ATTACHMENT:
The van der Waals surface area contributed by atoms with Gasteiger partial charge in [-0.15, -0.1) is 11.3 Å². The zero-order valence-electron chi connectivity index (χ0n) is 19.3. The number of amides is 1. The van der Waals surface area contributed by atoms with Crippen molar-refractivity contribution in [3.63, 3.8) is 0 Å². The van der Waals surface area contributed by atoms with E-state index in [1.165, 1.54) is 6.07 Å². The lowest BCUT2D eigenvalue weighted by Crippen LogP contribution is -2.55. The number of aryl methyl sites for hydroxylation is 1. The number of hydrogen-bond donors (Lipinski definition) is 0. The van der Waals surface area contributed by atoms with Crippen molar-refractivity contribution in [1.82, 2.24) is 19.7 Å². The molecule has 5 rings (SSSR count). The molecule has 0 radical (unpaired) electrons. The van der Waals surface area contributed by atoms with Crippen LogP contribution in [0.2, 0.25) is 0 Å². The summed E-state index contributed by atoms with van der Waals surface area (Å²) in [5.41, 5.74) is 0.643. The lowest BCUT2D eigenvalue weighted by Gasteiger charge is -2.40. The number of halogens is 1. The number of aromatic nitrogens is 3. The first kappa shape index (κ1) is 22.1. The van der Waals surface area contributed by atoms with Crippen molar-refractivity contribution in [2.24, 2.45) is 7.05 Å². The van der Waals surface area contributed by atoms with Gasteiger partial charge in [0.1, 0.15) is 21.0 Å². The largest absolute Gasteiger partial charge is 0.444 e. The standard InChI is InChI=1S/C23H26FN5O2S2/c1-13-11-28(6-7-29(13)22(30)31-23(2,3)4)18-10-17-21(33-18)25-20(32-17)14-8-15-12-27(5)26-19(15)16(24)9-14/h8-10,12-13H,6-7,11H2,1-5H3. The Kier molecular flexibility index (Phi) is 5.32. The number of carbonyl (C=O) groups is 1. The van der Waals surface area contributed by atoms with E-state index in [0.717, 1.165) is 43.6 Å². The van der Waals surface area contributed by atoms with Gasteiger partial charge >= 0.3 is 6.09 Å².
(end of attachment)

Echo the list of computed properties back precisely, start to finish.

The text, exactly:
The van der Waals surface area contributed by atoms with Gasteiger partial charge in [-0.15, -0.1) is 11.3 Å². The zero-order valence-electron chi connectivity index (χ0n) is 19.3. The number of amides is 1. The van der Waals surface area contributed by atoms with Crippen molar-refractivity contribution in [3.63, 3.8) is 0 Å². The van der Waals surface area contributed by atoms with E-state index in [1.165, 1.54) is 6.07 Å². The lowest BCUT2D eigenvalue weighted by Crippen LogP contribution is -2.55. The number of aryl methyl sites for hydroxylation is 1. The number of hydrogen-bond donors (Lipinski definition) is 0. The van der Waals surface area contributed by atoms with Crippen molar-refractivity contribution in [1.82, 2.24) is 19.7 Å². The molecule has 5 rings (SSSR count). The molecule has 0 radical (unpaired) electrons. The van der Waals surface area contributed by atoms with Crippen LogP contribution in [0.2, 0.25) is 0 Å². The summed E-state index contributed by atoms with van der Waals surface area (Å²) in [5.41, 5.74) is 0.643. The lowest BCUT2D eigenvalue weighted by Gasteiger charge is -2.40. The number of halogens is 1. The number of aromatic nitrogens is 3. The first kappa shape index (κ1) is 22.1. The van der Waals surface area contributed by atoms with Crippen molar-refractivity contribution in [2.24, 2.45) is 7.05 Å². The van der Waals surface area contributed by atoms with Gasteiger partial charge in [0.1, 0.15) is 21.0 Å². The largest absolute Gasteiger partial charge is 0.444 e. The standard InChI is InChI=1S/C23H26FN5O2S2/c1-13-11-28(6-7-29(13)22(30)31-23(2,3)4)18-10-17-21(33-18)25-20(32-17)14-8-15-12-27(5)26-19(15)16(24)9-14/h8-10,12-13H,6-7,11H2,1-5H3. The Kier molecular flexibility index (Phi) is 5.32. The number of carbonyl (C=O) groups is 1. The van der Waals surface area contributed by atoms with E-state index in [0.717, 1.165) is 43.6 Å². The van der Waals surface area contributed by atoms with Gasteiger partial charge >= 0.3 is 6.09 Å².